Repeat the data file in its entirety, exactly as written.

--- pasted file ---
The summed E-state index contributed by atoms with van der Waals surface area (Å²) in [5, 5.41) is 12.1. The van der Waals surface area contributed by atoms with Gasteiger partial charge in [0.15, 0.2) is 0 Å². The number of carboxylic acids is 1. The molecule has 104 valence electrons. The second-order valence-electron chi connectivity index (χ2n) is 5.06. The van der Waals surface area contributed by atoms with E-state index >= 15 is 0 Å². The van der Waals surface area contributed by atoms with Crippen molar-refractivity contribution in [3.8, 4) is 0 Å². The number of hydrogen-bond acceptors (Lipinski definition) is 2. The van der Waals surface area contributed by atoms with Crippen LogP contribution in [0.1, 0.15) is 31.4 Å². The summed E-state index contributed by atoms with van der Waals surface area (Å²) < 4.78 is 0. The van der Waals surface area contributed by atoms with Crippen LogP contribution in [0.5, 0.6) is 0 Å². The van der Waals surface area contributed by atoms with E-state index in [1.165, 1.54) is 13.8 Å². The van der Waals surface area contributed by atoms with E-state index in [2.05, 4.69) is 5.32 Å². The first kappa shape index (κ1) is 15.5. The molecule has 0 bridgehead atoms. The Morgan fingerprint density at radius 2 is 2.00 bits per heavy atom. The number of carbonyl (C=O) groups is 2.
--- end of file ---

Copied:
The summed E-state index contributed by atoms with van der Waals surface area (Å²) in [5, 5.41) is 12.1. The van der Waals surface area contributed by atoms with Gasteiger partial charge in [0.15, 0.2) is 0 Å². The number of carboxylic acids is 1. The molecule has 104 valence electrons. The second-order valence-electron chi connectivity index (χ2n) is 5.06. The van der Waals surface area contributed by atoms with E-state index >= 15 is 0 Å². The van der Waals surface area contributed by atoms with Crippen molar-refractivity contribution in [3.8, 4) is 0 Å². The number of hydrogen-bond acceptors (Lipinski definition) is 2. The van der Waals surface area contributed by atoms with Crippen LogP contribution in [0.1, 0.15) is 31.4 Å². The summed E-state index contributed by atoms with van der Waals surface area (Å²) < 4.78 is 0. The van der Waals surface area contributed by atoms with Crippen LogP contribution in [0.5, 0.6) is 0 Å². The van der Waals surface area contributed by atoms with E-state index in [1.165, 1.54) is 13.8 Å². The van der Waals surface area contributed by atoms with E-state index in [2.05, 4.69) is 5.32 Å². The first kappa shape index (κ1) is 15.5. The molecule has 0 bridgehead atoms. The Morgan fingerprint density at radius 2 is 2.00 bits per heavy atom. The number of carbonyl (C=O) groups is 2.